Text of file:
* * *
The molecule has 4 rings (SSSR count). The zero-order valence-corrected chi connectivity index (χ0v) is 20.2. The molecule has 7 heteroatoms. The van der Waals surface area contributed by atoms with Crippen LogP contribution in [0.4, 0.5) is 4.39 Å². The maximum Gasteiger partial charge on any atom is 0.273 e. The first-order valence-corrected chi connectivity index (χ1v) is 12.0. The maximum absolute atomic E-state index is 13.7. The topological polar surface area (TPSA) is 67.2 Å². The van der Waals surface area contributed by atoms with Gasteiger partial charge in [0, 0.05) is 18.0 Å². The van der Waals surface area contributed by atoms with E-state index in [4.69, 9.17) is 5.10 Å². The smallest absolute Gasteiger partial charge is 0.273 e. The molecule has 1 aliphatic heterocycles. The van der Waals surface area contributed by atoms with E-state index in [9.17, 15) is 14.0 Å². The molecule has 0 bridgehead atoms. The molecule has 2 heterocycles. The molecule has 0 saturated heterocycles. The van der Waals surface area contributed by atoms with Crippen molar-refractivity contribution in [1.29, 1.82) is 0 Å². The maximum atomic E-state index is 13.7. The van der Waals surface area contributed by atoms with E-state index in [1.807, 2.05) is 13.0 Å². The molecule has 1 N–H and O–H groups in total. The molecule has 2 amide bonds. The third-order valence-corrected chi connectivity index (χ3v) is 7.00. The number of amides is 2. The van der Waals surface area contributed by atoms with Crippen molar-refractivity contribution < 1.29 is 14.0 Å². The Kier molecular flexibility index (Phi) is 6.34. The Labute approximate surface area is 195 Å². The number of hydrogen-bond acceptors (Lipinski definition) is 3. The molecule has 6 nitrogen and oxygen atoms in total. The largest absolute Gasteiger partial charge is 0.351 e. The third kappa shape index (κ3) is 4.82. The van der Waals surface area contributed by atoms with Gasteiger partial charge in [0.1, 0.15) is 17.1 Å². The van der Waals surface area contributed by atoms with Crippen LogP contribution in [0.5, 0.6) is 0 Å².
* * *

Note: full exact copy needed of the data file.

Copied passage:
The molecule has 4 rings (SSSR count). The zero-order valence-corrected chi connectivity index (χ0v) is 20.2. The molecule has 7 heteroatoms. The van der Waals surface area contributed by atoms with Crippen LogP contribution in [0.4, 0.5) is 4.39 Å². The maximum Gasteiger partial charge on any atom is 0.273 e. The first-order valence-corrected chi connectivity index (χ1v) is 12.0. The maximum absolute atomic E-state index is 13.7. The topological polar surface area (TPSA) is 67.2 Å². The van der Waals surface area contributed by atoms with Gasteiger partial charge in [0, 0.05) is 18.0 Å². The van der Waals surface area contributed by atoms with E-state index in [4.69, 9.17) is 5.10 Å². The smallest absolute Gasteiger partial charge is 0.273 e. The molecule has 1 aliphatic heterocycles. The van der Waals surface area contributed by atoms with E-state index in [9.17, 15) is 14.0 Å². The molecule has 0 bridgehead atoms. The molecule has 2 heterocycles. The molecule has 0 saturated heterocycles. The van der Waals surface area contributed by atoms with Crippen molar-refractivity contribution in [1.29, 1.82) is 0 Å². The maximum atomic E-state index is 13.7. The van der Waals surface area contributed by atoms with E-state index in [1.807, 2.05) is 13.0 Å². The molecule has 1 N–H and O–H groups in total. The molecule has 2 amide bonds. The third-order valence-corrected chi connectivity index (χ3v) is 7.00. The number of amides is 2. The van der Waals surface area contributed by atoms with Crippen molar-refractivity contribution < 1.29 is 14.0 Å². The Kier molecular flexibility index (Phi) is 6.34. The Labute approximate surface area is 195 Å². The number of hydrogen-bond acceptors (Lipinski definition) is 3. The molecule has 6 nitrogen and oxygen atoms in total. The largest absolute Gasteiger partial charge is 0.351 e. The third kappa shape index (κ3) is 4.82. The van der Waals surface area contributed by atoms with Gasteiger partial charge in [0.1, 0.15) is 17.1 Å². The van der Waals surface area contributed by atoms with Crippen LogP contribution in [0.5, 0.6) is 0 Å².